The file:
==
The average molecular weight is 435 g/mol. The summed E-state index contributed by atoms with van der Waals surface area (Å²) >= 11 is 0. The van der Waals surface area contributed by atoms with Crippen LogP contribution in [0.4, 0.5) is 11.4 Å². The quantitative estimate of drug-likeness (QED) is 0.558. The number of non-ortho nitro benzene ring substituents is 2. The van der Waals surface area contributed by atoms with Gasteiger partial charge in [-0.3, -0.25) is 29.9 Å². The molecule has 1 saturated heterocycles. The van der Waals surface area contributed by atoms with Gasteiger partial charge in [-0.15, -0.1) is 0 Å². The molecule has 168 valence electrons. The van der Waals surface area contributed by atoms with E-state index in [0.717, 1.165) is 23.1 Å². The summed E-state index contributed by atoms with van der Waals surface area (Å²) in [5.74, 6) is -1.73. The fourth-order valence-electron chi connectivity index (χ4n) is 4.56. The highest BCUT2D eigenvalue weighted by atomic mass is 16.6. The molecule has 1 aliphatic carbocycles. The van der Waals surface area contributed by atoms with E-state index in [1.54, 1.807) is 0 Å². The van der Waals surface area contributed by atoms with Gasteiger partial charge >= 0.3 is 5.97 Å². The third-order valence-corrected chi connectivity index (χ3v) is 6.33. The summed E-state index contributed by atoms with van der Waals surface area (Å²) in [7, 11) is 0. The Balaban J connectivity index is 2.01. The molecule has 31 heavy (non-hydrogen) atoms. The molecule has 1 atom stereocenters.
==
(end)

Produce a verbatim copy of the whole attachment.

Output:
The average molecular weight is 435 g/mol. The summed E-state index contributed by atoms with van der Waals surface area (Å²) >= 11 is 0. The van der Waals surface area contributed by atoms with Crippen LogP contribution in [0.4, 0.5) is 11.4 Å². The quantitative estimate of drug-likeness (QED) is 0.558. The number of non-ortho nitro benzene ring substituents is 2. The van der Waals surface area contributed by atoms with Gasteiger partial charge in [-0.3, -0.25) is 29.9 Å². The molecule has 1 saturated heterocycles. The van der Waals surface area contributed by atoms with Gasteiger partial charge in [-0.15, -0.1) is 0 Å². The molecule has 168 valence electrons. The van der Waals surface area contributed by atoms with E-state index in [0.717, 1.165) is 23.1 Å². The summed E-state index contributed by atoms with van der Waals surface area (Å²) in [5.74, 6) is -1.73. The fourth-order valence-electron chi connectivity index (χ4n) is 4.56. The highest BCUT2D eigenvalue weighted by atomic mass is 16.6. The molecule has 1 aliphatic carbocycles. The van der Waals surface area contributed by atoms with E-state index in [1.54, 1.807) is 0 Å². The van der Waals surface area contributed by atoms with Gasteiger partial charge >= 0.3 is 5.97 Å². The third-order valence-corrected chi connectivity index (χ3v) is 6.33. The summed E-state index contributed by atoms with van der Waals surface area (Å²) in [7, 11) is 0. The Balaban J connectivity index is 2.01. The molecule has 31 heavy (non-hydrogen) atoms. The molecule has 1 atom stereocenters.